* Nitrate Loss from Wetlands: *Mass balance analysis and modeling were used to calculate observed and predicted nitrate removal for the monitored wetlands. The monitored wetlands performed as expected with respect to nitrate removal efficiency (expressed as percent mass removal) and mass nitrate-N removal (expressed as Kg N ha

^{-1}year

^{-1}). Wetland performance is a function of hydraulic loading rate (HLR), hydraulic efficiency, nitrate concentration, temperature, and wetland condition. Of these, HLR and nitrate concentration are especially important for CREP wetlands. The range in hydraulic loading rates expected for CREP wetlands is significantly greater than would be expected based on just the four fold range in wetland/watershed area ratio approved for the Iowa CREP. In addition to spatial variation in precipitation (average precipitation declines from southeast to northwest across Iowa), there is substantial annual variation in precipitation. The combined effect of these factors means that hydraulic loading rates to CREP wetlands can be expected to vary by more than an order of magnitude, and will to a large extent determine nitrate loss rates for individual wetlands (

*figure above)*.

The relationship in the figure above represents the annual percent nitrate removal as a function of the annual average hydraulic loading rate. However, since so much of the annual nitrate load comes during elevated springtime flows it is also important to compare nitrate removal efficiency during those periods. Although potential denitrification rates can be expected to increase with increasing summer temperatures, the percent nitrate mass loss for the period April-May-June (AMJ) is very similar to the annual percent loss (*figure to right*, R^{2} = 0.98). This is in in large part because the bulk of the nitrate load is delivered during AMJ (about 60% on average) and during late October-November (about 20% on average). Considerably less of the load is delivered during July and August (about 12% on average) when temperatures are high but discharge is generally low.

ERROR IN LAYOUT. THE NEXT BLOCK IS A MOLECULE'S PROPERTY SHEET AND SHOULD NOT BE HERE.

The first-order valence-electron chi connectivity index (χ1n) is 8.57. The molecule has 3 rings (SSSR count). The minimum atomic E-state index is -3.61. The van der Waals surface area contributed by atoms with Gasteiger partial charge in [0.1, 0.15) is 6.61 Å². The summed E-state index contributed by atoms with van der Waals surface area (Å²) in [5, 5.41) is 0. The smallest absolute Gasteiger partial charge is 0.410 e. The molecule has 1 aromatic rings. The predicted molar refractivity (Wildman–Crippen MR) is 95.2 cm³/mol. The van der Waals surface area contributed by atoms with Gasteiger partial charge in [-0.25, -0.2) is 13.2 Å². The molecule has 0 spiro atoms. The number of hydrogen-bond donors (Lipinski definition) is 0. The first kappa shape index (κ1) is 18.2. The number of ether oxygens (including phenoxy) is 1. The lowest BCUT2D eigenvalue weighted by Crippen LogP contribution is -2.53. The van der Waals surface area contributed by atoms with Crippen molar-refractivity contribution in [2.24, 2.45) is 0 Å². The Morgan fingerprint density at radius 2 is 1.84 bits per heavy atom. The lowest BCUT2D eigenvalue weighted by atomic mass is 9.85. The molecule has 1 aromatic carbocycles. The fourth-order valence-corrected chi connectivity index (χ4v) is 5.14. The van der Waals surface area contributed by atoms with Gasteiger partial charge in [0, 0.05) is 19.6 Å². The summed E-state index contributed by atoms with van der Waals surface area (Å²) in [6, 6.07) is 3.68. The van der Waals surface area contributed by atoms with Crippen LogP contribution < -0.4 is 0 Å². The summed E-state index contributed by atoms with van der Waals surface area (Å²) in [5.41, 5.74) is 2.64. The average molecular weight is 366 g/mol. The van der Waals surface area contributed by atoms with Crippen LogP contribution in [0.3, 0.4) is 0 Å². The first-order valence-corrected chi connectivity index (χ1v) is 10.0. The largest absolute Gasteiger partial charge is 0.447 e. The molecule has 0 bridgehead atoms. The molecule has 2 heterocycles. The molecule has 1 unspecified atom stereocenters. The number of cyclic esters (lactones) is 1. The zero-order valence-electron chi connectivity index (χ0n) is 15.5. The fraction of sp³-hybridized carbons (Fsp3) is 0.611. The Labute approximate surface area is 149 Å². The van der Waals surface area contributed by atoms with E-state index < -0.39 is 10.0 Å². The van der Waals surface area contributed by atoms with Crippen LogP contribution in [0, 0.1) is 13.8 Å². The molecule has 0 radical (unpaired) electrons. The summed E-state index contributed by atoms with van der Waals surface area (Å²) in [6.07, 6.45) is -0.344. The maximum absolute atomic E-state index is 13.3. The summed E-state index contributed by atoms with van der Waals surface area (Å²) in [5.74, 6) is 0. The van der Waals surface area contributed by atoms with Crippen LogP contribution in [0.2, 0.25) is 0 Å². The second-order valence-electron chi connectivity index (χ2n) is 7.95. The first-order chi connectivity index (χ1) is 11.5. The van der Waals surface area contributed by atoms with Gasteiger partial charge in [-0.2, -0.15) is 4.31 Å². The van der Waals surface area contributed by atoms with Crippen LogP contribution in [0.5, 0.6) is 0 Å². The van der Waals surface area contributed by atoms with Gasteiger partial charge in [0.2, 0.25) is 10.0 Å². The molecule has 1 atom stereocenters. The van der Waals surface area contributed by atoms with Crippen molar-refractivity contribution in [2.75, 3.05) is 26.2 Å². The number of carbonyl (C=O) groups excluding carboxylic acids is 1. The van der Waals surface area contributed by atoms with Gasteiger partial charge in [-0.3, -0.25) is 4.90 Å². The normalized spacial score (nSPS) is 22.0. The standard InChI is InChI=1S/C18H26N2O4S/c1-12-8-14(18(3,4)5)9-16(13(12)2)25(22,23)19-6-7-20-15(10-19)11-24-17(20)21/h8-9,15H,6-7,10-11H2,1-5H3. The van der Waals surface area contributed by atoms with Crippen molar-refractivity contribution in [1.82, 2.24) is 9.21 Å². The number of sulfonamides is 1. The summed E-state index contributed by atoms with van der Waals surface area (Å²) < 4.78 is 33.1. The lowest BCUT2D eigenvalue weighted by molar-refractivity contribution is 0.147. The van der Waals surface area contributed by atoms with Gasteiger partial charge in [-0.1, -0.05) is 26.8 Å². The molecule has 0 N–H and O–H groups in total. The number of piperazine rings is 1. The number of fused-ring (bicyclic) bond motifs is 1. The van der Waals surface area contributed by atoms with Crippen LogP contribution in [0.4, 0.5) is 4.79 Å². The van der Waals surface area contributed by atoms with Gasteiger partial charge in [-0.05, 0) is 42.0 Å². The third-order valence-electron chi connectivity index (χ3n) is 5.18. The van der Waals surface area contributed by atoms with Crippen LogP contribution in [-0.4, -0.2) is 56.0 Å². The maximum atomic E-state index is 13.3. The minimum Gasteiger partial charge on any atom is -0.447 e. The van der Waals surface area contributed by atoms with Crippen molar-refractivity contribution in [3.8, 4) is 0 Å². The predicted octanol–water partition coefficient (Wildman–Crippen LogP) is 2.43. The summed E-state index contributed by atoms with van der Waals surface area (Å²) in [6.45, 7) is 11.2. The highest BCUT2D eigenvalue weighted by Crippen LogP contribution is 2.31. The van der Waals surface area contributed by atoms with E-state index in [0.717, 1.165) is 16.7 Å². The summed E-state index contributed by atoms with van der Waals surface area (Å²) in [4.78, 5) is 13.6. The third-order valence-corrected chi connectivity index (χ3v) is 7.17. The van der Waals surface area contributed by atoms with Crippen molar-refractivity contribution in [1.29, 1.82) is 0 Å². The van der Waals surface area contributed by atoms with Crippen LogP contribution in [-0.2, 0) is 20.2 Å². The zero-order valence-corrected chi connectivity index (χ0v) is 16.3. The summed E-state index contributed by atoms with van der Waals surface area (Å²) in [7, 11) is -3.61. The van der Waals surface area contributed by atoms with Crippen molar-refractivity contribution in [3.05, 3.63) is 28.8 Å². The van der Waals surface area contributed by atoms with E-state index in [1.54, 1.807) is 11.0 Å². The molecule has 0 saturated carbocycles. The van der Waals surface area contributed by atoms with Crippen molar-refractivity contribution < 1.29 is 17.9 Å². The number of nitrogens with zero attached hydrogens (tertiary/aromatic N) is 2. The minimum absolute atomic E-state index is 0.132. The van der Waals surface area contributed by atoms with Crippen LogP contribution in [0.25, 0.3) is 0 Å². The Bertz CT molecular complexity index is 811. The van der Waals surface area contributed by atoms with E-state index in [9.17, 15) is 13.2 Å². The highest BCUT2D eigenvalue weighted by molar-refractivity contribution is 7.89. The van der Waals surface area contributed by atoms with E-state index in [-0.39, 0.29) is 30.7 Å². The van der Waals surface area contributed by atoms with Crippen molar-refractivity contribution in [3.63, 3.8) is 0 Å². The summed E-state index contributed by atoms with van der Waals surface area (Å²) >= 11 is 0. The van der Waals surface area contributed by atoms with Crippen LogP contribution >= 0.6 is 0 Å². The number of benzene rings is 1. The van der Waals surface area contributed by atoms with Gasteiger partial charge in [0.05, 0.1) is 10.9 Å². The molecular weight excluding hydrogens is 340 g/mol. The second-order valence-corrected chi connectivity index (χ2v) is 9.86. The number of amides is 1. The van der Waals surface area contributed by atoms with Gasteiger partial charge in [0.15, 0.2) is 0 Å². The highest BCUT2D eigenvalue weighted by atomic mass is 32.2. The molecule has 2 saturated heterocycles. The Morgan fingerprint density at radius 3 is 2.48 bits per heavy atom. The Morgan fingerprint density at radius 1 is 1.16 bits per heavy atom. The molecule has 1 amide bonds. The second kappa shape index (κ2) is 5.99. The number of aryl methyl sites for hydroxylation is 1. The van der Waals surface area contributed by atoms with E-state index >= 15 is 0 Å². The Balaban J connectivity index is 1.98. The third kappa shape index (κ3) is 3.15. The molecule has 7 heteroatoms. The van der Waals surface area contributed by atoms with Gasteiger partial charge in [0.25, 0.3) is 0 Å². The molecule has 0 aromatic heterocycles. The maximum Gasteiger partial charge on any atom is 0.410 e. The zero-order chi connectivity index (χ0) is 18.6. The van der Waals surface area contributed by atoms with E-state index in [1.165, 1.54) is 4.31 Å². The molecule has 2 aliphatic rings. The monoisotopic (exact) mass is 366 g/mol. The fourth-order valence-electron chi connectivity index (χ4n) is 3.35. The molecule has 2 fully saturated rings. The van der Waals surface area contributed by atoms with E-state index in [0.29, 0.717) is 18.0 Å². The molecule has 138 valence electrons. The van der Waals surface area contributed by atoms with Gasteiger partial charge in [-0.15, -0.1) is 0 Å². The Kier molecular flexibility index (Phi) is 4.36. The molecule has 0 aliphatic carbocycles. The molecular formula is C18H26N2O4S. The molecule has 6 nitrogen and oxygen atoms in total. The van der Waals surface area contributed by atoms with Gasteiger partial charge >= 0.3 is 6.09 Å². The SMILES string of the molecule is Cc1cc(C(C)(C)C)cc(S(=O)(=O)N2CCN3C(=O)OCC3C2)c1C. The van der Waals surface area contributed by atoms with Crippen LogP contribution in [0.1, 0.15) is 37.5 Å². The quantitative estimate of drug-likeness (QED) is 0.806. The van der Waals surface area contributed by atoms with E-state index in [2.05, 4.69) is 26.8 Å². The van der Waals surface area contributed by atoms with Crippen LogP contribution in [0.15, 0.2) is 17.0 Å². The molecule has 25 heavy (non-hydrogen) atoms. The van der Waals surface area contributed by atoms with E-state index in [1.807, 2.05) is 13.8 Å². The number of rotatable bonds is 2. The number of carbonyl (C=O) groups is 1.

The expected long term average annual nitrate removal capacity for CREP wetlands constructed between 2004 and 2016 was estimated based on actual wetland acreage, watershed acreage, an assumed long term average water yield of 0.25 m/yr, and a wetland inflow flow-weighted average (FWA) concentration of 14 mg N/L, which is the observed FWA nitrate concentration of monitored CREP wetlands (*figure to right*). The expected nitrate mass removal for these calculations is based on the removal function derived for monitored wetlands illustrated in the top figure. The figure below illustrates the increase in nitrate removal capacity with the annual addition of new CREP wetlands. For the 79 CREP wetlands completed by 2016, the estimated long term average annual nitrate removal rate is about 1800 kg N ha^{-1} yr^{-1} (1600 lb N acre^{-1} yr^{-1}).